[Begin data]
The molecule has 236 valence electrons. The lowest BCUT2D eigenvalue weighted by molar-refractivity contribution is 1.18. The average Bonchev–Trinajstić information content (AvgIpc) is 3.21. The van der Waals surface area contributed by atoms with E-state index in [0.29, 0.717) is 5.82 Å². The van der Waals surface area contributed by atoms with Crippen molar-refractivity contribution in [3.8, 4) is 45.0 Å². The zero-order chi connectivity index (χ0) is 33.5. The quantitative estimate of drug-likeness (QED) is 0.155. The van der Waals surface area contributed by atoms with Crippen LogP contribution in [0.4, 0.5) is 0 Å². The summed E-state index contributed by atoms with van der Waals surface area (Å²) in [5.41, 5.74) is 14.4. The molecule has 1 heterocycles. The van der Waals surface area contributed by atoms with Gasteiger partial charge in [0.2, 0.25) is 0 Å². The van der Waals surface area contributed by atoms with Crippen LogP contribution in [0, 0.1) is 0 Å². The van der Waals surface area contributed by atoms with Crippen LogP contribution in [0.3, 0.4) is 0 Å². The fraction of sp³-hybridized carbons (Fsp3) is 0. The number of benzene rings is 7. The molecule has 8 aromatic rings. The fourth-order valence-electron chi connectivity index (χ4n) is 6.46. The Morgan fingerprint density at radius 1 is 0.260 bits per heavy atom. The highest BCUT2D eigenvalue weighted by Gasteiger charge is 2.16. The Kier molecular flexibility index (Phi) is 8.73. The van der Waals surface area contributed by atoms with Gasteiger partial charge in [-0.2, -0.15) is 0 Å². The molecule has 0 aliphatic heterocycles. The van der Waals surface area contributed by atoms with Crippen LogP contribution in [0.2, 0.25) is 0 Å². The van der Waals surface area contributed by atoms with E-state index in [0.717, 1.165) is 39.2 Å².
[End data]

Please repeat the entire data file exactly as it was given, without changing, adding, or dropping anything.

The molecule has 236 valence electrons. The lowest BCUT2D eigenvalue weighted by molar-refractivity contribution is 1.18. The average Bonchev–Trinajstić information content (AvgIpc) is 3.21. The van der Waals surface area contributed by atoms with E-state index in [0.29, 0.717) is 5.82 Å². The van der Waals surface area contributed by atoms with Crippen molar-refractivity contribution in [3.8, 4) is 45.0 Å². The zero-order chi connectivity index (χ0) is 33.5. The quantitative estimate of drug-likeness (QED) is 0.155. The van der Waals surface area contributed by atoms with Crippen LogP contribution in [0.4, 0.5) is 0 Å². The summed E-state index contributed by atoms with van der Waals surface area (Å²) in [5.41, 5.74) is 14.4. The molecule has 1 heterocycles. The van der Waals surface area contributed by atoms with Gasteiger partial charge in [0.2, 0.25) is 0 Å². The van der Waals surface area contributed by atoms with Crippen LogP contribution in [0, 0.1) is 0 Å². The van der Waals surface area contributed by atoms with Crippen LogP contribution in [0.3, 0.4) is 0 Å². The fraction of sp³-hybridized carbons (Fsp3) is 0. The number of benzene rings is 7. The molecule has 8 aromatic rings. The fourth-order valence-electron chi connectivity index (χ4n) is 6.46. The Morgan fingerprint density at radius 1 is 0.260 bits per heavy atom. The highest BCUT2D eigenvalue weighted by Gasteiger charge is 2.16. The Kier molecular flexibility index (Phi) is 8.73. The van der Waals surface area contributed by atoms with Gasteiger partial charge in [-0.2, -0.15) is 0 Å². The molecule has 0 aliphatic heterocycles. The van der Waals surface area contributed by atoms with Crippen LogP contribution in [0.2, 0.25) is 0 Å². The van der Waals surface area contributed by atoms with E-state index in [0.717, 1.165) is 39.2 Å².